A book is doing pretty well when it can induce readers to race to the end even though everybody knows the ending already. In the case of Fred Goodman’s Fortune’s Fool: Edgar Bronfman Jr., Warner Music, And An Industry In Crisis, it’s an ending everyone’s still living out. Goodman has been in this territory before: His previous book on the music business was 1996’s Mansion On The Hill, a sprawling account of the rise of the rock industry in the ’70s, seen through multiple prisms (Bruce Springsteen, David Geffen, Neil Young). This time around, the moneymen are the stars, as they have been in the music business for so long.
Bronfman was the scion of the Seagram’s fortune. His grandfather, father, and uncles were liquor magnates whose dual U.S.-Canada citizenship afforded them endless tax breaks, which along with shrewd long-term investing, gave the family a perpetual place on the Fortune 500. Bronfman was an eager beaver, industrious where most heirs might be indolent (he famously doesn’t take days off), but his judgment, first as an aspiring songwriter and later as a theatrical and film producer, was basically sentimental, and only occasionally in step with the public. (Bronfman’s one “discovery” is James Blunt.) Bronfman wasn’t seen as a serious player either on Wall Street (which largely disdained entertainment companies) or in the music biz, whose players mocked his tin ear. In 2004, when Bronfman’s post-Seagram’s company took over Atlantic Records, label founder Ahmet Ertegun griped “I can’t believe the company is being sold to that snot-nosed kid who used to knock on my door in the Hamptons with bad demos saying, ‘I want to be a songwriter.’”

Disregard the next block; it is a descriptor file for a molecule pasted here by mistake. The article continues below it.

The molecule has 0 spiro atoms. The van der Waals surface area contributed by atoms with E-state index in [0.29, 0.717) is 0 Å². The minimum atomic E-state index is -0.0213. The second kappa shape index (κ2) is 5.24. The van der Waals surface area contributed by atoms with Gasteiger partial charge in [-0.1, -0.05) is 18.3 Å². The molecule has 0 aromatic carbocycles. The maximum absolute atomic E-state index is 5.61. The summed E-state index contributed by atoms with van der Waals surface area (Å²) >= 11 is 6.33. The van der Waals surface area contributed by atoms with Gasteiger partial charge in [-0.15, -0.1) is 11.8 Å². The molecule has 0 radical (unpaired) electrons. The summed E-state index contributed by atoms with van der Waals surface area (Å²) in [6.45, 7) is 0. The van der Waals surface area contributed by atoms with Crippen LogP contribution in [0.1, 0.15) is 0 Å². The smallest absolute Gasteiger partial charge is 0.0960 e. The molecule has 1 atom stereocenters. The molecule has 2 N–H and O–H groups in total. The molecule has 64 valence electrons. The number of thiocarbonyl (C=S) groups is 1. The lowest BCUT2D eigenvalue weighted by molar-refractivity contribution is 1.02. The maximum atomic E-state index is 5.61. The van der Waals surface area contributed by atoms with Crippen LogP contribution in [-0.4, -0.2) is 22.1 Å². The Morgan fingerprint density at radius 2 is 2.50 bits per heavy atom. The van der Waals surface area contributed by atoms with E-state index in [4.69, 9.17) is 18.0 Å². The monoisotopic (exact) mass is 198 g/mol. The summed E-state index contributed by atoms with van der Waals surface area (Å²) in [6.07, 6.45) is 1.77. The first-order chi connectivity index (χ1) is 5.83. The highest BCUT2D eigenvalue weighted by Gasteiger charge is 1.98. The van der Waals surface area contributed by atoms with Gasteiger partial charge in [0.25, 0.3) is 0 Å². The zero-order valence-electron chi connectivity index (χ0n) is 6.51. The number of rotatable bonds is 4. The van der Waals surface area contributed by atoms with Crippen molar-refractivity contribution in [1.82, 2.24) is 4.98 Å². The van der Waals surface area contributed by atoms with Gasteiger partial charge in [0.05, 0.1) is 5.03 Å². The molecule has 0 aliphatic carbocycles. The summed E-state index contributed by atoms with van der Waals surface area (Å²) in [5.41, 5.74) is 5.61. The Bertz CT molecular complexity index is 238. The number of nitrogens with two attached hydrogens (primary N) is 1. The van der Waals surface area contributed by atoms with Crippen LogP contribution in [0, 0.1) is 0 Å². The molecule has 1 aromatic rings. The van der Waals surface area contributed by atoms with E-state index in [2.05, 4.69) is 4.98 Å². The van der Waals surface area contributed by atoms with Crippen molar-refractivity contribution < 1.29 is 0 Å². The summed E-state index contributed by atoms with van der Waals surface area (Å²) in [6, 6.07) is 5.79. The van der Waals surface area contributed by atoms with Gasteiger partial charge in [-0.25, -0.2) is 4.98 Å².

Bronfman made many early missteps—his joint venture with Vivendi Universal, an attempt to create an entertainment multinational, was a notorious bomb, thanks to the French president’s prodigious Internet-bubble overspending. But his stewardship of Warner Music has been in many ways exemplary. In a shrinking music-biz economy, Warner’s numbers have been steady, and it has aggressively pursued digital efforts at a pace that outdoes its rivals, at least in this telling. Goodman’s big gripe is with the “360 deals” Warner offers artists, which gives the label a cut of concert and merch proceeds as well as recording sales. Goodman is against them, arguing that they’re shortsighted and screw artists out of hard-earned money for things the label isn’t responsible for. Still, the book’s sympathies are largely with Bronfman, fortune’s fool for finally coming into his own at a point in history when it was too late to fully capitalize.
Goodman does a terrific job of keeping all this information not just straight, but engrossing. That’s especially true of the hip-hop chapters, in particular his account of how Warner bigwig Lyor Cohen rose through the path-finding rap label Def Jam, and the imbroglio between Ice-T and Warner Bros. over “Cop Killer.” Not to mention the one between Death Row Records honcho Suge Knight and the combined forces of anti-rap activist C. Delores Tucker and vocalist Dionne Warwick, who invited Knight to a confab where they planned to convince him to launch a profanity- and violence-free hip-hop label. When Knight opted to go to a deli with a colleague instead, Warwick was livid and asked why. “You’re supposed to be the fucking psychic,” he replied. “You tell me.”